Menu

How to Buy PC Speakers

  • Category: Buying Guides
Date:3/8/2012

By Jamie Lendino

Tired of the sad sound coming from your computer? Buying PC speakers should be relatively painless, but to get the most bang for your buck, you should analyze your needs before pulling out your wallet. Options run the gamut from super-cheap, space-saving stereo speakers that sound just okay, to pricey, bass-infused powerhouses that deliver loud, thumping beats. Since music lovers, movie addicts, and gamers have different sound agendas, first we'll explore the key points everyone should consider.


Stereo, 2.1, or Surround Sound: What's the Difference?
Understanding the lingo is an important place to start. Stereo speakers consist of only a left and a right speaker, "2.1" refers to a pair of speakers augmented by a subwoofer, and surround sound involves between five and seven speakers plus a subwoofer. The role of the subwoofer is to cover deep bass frequencies, generally below 100Hz. A solid sub at a reasonable volume can add throttle to film explosions and depth to kick drums, bass guitars, analog synths, orchestras, and more. Some stereo speaker pairs, however, sound great even without a subwoofer, primarily because their woofers (the drivers dedicated to low-mid and low frequencies between 100Hz and 1KHz) are perfectly capable of handling the bass response.

Smaller stereo pairs, or those with only one driver, tend to offer less bass response. A surround-sound speaker setup employs a stereo pair, a subwoofer, a center "channel" that covers dialogue in movies, and two or more rear satellite speakers for sounds passing behind you. If you're a film buff, you have the room, and you don't mind a lot of wires, a surround system can significantly enhance your movie-watching experience. Most PC surround systems, however, are geared toward gamers. If you're looking for a top-notch gaming sound system, try sets from Logitech, Altec Lansing, or Razer. Some systems even incorporate headsets. If you simply want to hear deep bass rumble in your movies, a 2.1 system is the way to go—and fortunately, there are affordable options. Otherwise, a simple stereo pair will probably suffice.

How Much do You Have to Spend?
Even if you're on a tight budget, low-cost speakers can noticeably improve your listening experience. You can drop as little as $50 or as much as $500 on a speaker set, but the good news is that some of the best products we've tested start in the low $100 range. Our Editors' Choice, the admittedly pricey Audioengine 5+ ($399, 4.5 stars, pictured above), delivers amazing clarity, detail, and refined bass performance. The Harman Kardon SoundSticks III also offer fantastic audio performance, look cool, and sell for well under $200, and Hercules makes some solid-sounding 2.1 systems that are available for less than $100. The more you spend, the higher the quality of the drivers—the Bowers & Wilkins MM-1, for example, offers amazing sound in a diminutive package, but come with an even higher $500 price tag.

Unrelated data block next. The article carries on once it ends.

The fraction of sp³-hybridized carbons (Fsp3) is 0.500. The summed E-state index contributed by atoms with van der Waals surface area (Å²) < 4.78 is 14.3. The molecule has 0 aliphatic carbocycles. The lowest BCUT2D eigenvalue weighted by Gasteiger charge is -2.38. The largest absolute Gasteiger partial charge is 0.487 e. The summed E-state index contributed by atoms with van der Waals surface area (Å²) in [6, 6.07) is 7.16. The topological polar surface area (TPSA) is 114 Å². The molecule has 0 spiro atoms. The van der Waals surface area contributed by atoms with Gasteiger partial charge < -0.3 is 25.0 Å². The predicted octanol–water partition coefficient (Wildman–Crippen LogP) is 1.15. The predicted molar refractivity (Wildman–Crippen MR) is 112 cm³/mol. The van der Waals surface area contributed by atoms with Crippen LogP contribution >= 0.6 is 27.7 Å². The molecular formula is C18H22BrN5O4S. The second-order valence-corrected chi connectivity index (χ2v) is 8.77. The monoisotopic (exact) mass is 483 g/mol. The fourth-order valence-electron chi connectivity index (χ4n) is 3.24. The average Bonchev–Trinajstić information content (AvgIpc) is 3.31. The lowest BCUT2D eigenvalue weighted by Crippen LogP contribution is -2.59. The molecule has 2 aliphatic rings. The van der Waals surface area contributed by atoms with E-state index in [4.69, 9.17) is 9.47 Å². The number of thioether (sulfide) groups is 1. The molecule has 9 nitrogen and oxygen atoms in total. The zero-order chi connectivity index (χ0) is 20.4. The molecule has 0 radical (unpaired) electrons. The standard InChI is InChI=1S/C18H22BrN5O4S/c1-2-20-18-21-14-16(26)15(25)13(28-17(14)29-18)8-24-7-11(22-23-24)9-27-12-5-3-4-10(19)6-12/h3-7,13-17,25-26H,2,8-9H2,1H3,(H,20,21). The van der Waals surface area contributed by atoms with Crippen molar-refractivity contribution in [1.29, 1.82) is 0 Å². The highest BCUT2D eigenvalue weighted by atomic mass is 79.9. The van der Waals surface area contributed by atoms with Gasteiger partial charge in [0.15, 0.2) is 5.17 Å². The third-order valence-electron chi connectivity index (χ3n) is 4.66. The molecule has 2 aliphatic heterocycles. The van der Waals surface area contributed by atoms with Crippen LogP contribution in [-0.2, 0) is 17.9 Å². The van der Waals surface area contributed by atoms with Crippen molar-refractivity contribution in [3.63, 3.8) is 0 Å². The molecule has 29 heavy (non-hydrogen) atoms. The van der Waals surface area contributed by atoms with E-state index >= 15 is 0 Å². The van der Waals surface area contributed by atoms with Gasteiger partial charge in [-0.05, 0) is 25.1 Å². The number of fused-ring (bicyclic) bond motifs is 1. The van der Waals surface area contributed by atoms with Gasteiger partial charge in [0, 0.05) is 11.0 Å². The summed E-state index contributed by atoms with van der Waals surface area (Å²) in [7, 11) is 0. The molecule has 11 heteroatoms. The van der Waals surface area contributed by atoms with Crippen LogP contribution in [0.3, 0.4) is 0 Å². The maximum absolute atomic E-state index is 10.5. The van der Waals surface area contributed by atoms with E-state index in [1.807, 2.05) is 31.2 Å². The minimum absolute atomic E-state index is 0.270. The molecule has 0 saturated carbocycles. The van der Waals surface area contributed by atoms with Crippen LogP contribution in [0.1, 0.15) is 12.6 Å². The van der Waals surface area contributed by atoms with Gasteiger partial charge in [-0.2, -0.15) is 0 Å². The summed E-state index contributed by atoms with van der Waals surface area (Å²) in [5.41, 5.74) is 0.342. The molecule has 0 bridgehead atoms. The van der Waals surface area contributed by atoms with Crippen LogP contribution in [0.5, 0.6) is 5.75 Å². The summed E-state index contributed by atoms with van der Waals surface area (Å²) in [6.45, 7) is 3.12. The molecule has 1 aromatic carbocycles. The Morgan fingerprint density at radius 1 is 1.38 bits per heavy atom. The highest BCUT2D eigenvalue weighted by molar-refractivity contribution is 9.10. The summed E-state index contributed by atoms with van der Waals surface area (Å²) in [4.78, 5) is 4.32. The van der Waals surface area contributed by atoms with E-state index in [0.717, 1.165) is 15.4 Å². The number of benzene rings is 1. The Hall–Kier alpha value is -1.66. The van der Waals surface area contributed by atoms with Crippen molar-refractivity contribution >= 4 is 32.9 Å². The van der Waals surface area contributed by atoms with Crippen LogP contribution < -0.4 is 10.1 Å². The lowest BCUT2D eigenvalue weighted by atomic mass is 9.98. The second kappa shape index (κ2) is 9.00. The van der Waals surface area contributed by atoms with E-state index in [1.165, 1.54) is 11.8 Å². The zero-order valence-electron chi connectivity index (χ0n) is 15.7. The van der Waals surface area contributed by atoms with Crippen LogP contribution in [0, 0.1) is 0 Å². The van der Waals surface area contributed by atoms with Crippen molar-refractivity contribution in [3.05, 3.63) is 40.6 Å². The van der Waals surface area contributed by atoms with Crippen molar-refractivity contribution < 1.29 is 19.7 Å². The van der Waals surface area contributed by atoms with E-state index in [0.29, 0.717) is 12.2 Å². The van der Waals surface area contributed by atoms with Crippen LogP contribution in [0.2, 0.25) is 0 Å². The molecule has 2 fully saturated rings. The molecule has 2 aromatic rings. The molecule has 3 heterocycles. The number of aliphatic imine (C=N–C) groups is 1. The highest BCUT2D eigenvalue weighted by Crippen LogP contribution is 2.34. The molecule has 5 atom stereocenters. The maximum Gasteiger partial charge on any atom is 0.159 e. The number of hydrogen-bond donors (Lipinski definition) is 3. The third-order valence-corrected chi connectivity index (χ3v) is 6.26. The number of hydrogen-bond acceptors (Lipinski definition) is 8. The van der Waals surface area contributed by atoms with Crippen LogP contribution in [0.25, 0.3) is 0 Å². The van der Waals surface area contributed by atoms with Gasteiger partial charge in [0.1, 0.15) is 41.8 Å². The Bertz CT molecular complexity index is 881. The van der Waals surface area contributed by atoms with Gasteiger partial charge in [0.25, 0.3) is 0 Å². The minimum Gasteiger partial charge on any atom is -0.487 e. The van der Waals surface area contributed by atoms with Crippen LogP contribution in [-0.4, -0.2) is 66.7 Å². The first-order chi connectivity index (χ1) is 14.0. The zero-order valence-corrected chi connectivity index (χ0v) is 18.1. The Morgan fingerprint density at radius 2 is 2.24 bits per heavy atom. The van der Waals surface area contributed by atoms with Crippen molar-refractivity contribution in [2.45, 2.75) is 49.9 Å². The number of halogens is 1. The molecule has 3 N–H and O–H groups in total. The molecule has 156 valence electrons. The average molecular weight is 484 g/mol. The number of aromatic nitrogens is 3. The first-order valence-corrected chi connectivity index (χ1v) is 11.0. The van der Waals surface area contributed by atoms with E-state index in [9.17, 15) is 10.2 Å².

Do Extra Features Matter?
You might not think much about extra features when it comes to PC speakers, but there are some things to consider: Do the speakers include bass and treble controls so you can tailor the sound to your tastes? How about a Mute button? Is there an Aux input for plugging in an MP3 player? How about a remote control? High-quality sound and robust extra features are not mutually exclusive—the Cambridge SoundWorks MicroWorks II and the Audioengine 2 both deliver excellent audio, but offer no remote or other extras. For multiple inputs, Bluetooth streaming, and other useful features, check out Creative's ZiiSound T6.

Listening at Home or at the Office?
How you plan to use your speakers will also help determine your best option. You probably don't need a mammoth subwoofer if you're listening at work—small speakers with decent clarity might be the wisest choice, particularly if you're just using them to watch YouTube videos or listen to Internet radio streams. For home, maybe you want larger or more stylish speakers, and the ability to blast them without distortion (especially if your PC is your main music source).

What About Connections?
If your PC has a limited number of USB ports, you'll probably want to go with the more common 3.5mm "mini plug" audio output connector, though USB-powered speakers often come with software that enables special functions. The super-expensive-but-amazing Focal XS, for example, connects via USB and controls iTunes via the speakers' physical buttons. For a digital input and an excellent value overall, check out Antec's Soundscience Rockus 3D 2.1 Speaker System.

What About Wireless?
Now that the latest wireless speakers actually sound good, it's something to consider—especially if you're prone to moving your laptop around the house, and don't want to constantly disconnect and connect your speakers. The Bose SoundLink Wireless Mobile Speaker ($299.95, 4 stars) offers surprisingly accurate and punchy sound over a stereo Bluetooth connection, although it looks more like a single-unit iPod dock than a proper set of two-channel PC speakers. If you'd still rather have that—and you'll get better sound this way—Apple's AirPort Express router is an old standby that lets you connect any set of PC speakers to it via a standard-size 3.5mm jack. Out of the box, it only works wirelessly with iTunes and other iDevices via AirPlay, but third-party drivers like AirFoil extend that functionality to Spotify, Pandora, and other programs on both PCs and Macs.

Related Story

Ready to amp up your desktop sound? Check out the latest PC speaker reviews in the Speakers Product Guide.

For more, see How to Buy the Best Speaker System for Your iPad, iPhone, or iPod.

This buying guide is in partnership with Ziff Davis Media.